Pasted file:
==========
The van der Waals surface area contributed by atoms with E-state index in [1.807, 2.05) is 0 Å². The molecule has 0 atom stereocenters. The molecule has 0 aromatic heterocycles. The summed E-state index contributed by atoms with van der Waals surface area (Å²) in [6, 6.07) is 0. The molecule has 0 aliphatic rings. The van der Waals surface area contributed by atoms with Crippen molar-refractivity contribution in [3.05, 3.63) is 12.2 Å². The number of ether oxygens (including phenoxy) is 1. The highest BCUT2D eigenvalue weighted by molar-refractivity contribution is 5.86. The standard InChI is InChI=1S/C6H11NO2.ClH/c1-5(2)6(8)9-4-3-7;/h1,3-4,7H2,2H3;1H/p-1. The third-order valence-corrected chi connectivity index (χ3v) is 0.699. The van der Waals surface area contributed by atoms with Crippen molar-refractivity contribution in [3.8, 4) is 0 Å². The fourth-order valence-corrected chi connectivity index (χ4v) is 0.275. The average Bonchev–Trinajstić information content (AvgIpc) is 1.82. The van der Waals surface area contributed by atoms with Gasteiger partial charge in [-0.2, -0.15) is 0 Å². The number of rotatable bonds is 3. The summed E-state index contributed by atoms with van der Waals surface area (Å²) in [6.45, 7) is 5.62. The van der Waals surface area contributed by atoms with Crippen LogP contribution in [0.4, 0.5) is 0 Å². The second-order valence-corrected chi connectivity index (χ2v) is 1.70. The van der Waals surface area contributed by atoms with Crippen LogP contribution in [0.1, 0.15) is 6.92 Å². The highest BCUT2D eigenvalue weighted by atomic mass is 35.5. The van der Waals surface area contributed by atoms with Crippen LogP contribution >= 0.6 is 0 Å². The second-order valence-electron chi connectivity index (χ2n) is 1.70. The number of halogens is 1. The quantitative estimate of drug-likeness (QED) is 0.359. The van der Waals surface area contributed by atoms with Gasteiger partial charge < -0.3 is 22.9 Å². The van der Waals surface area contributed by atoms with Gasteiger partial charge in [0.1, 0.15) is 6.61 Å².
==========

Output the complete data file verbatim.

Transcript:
The van der Waals surface area contributed by atoms with E-state index in [1.807, 2.05) is 0 Å². The molecule has 0 atom stereocenters. The molecule has 0 aromatic heterocycles. The summed E-state index contributed by atoms with van der Waals surface area (Å²) in [6, 6.07) is 0. The molecule has 0 aliphatic rings. The van der Waals surface area contributed by atoms with Crippen molar-refractivity contribution in [3.05, 3.63) is 12.2 Å². The number of ether oxygens (including phenoxy) is 1. The highest BCUT2D eigenvalue weighted by molar-refractivity contribution is 5.86. The standard InChI is InChI=1S/C6H11NO2.ClH/c1-5(2)6(8)9-4-3-7;/h1,3-4,7H2,2H3;1H/p-1. The third-order valence-corrected chi connectivity index (χ3v) is 0.699. The van der Waals surface area contributed by atoms with Crippen molar-refractivity contribution in [3.8, 4) is 0 Å². The fourth-order valence-corrected chi connectivity index (χ4v) is 0.275. The average Bonchev–Trinajstić information content (AvgIpc) is 1.82. The van der Waals surface area contributed by atoms with Gasteiger partial charge in [-0.2, -0.15) is 0 Å². The number of rotatable bonds is 3. The summed E-state index contributed by atoms with van der Waals surface area (Å²) in [6.45, 7) is 5.62. The van der Waals surface area contributed by atoms with Crippen LogP contribution in [0.4, 0.5) is 0 Å². The second-order valence-corrected chi connectivity index (χ2v) is 1.70. The van der Waals surface area contributed by atoms with Crippen LogP contribution in [0.1, 0.15) is 6.92 Å². The highest BCUT2D eigenvalue weighted by atomic mass is 35.5. The van der Waals surface area contributed by atoms with Crippen LogP contribution >= 0.6 is 0 Å². The second-order valence-electron chi connectivity index (χ2n) is 1.70. The number of halogens is 1. The quantitative estimate of drug-likeness (QED) is 0.359. The van der Waals surface area contributed by atoms with Gasteiger partial charge < -0.3 is 22.9 Å². The van der Waals surface area contributed by atoms with Gasteiger partial charge in [0.1, 0.15) is 6.61 Å².